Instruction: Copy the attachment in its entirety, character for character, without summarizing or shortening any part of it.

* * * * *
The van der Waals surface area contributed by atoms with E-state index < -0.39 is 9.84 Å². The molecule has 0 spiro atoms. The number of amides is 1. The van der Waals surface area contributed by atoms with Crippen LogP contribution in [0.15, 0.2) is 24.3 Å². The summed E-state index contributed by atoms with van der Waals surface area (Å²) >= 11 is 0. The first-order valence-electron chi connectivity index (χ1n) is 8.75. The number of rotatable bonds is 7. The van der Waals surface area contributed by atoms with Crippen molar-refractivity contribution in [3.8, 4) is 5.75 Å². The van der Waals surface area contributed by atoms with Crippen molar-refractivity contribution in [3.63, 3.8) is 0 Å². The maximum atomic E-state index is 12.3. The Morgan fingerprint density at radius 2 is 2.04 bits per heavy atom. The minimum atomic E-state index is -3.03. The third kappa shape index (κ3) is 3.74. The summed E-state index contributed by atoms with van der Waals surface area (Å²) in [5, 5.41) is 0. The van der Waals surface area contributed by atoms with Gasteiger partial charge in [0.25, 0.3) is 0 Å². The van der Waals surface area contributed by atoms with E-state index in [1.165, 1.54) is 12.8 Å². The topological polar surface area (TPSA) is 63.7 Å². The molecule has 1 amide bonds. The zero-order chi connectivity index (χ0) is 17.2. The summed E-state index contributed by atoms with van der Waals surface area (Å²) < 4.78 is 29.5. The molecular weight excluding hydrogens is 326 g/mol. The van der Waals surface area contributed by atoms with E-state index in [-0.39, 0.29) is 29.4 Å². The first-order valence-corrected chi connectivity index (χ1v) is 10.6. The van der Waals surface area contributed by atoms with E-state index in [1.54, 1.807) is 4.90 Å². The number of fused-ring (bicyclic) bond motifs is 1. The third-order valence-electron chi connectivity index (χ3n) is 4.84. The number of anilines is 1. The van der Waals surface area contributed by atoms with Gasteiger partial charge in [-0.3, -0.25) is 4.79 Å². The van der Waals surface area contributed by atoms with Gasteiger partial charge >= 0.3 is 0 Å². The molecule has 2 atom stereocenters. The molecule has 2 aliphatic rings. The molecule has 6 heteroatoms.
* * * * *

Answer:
The van der Waals surface area contributed by atoms with E-state index < -0.39 is 9.84 Å². The molecule has 0 spiro atoms. The number of amides is 1. The van der Waals surface area contributed by atoms with Crippen LogP contribution in [0.15, 0.2) is 24.3 Å². The summed E-state index contributed by atoms with van der Waals surface area (Å²) >= 11 is 0. The first-order valence-electron chi connectivity index (χ1n) is 8.75. The number of rotatable bonds is 7. The van der Waals surface area contributed by atoms with Crippen molar-refractivity contribution in [3.8, 4) is 5.75 Å². The van der Waals surface area contributed by atoms with Crippen molar-refractivity contribution in [3.63, 3.8) is 0 Å². The maximum atomic E-state index is 12.3. The Morgan fingerprint density at radius 2 is 2.04 bits per heavy atom. The minimum atomic E-state index is -3.03. The third kappa shape index (κ3) is 3.74. The summed E-state index contributed by atoms with van der Waals surface area (Å²) in [5, 5.41) is 0. The van der Waals surface area contributed by atoms with Gasteiger partial charge in [0.25, 0.3) is 0 Å². The van der Waals surface area contributed by atoms with E-state index in [1.165, 1.54) is 12.8 Å². The topological polar surface area (TPSA) is 63.7 Å². The molecule has 1 amide bonds. The zero-order chi connectivity index (χ0) is 17.2. The summed E-state index contributed by atoms with van der Waals surface area (Å²) < 4.78 is 29.5. The molecular weight excluding hydrogens is 326 g/mol. The van der Waals surface area contributed by atoms with E-state index in [-0.39, 0.29) is 29.4 Å². The first-order valence-corrected chi connectivity index (χ1v) is 10.6. The van der Waals surface area contributed by atoms with E-state index in [1.54, 1.807) is 4.90 Å². The number of fused-ring (bicyclic) bond motifs is 1. The third-order valence-electron chi connectivity index (χ3n) is 4.84. The number of anilines is 1. The van der Waals surface area contributed by atoms with Gasteiger partial charge in [-0.3, -0.25) is 4.79 Å². The van der Waals surface area contributed by atoms with Gasteiger partial charge >= 0.3 is 0 Å². The molecule has 2 atom stereocenters. The molecule has 2 aliphatic rings. The molecule has 6 heteroatoms.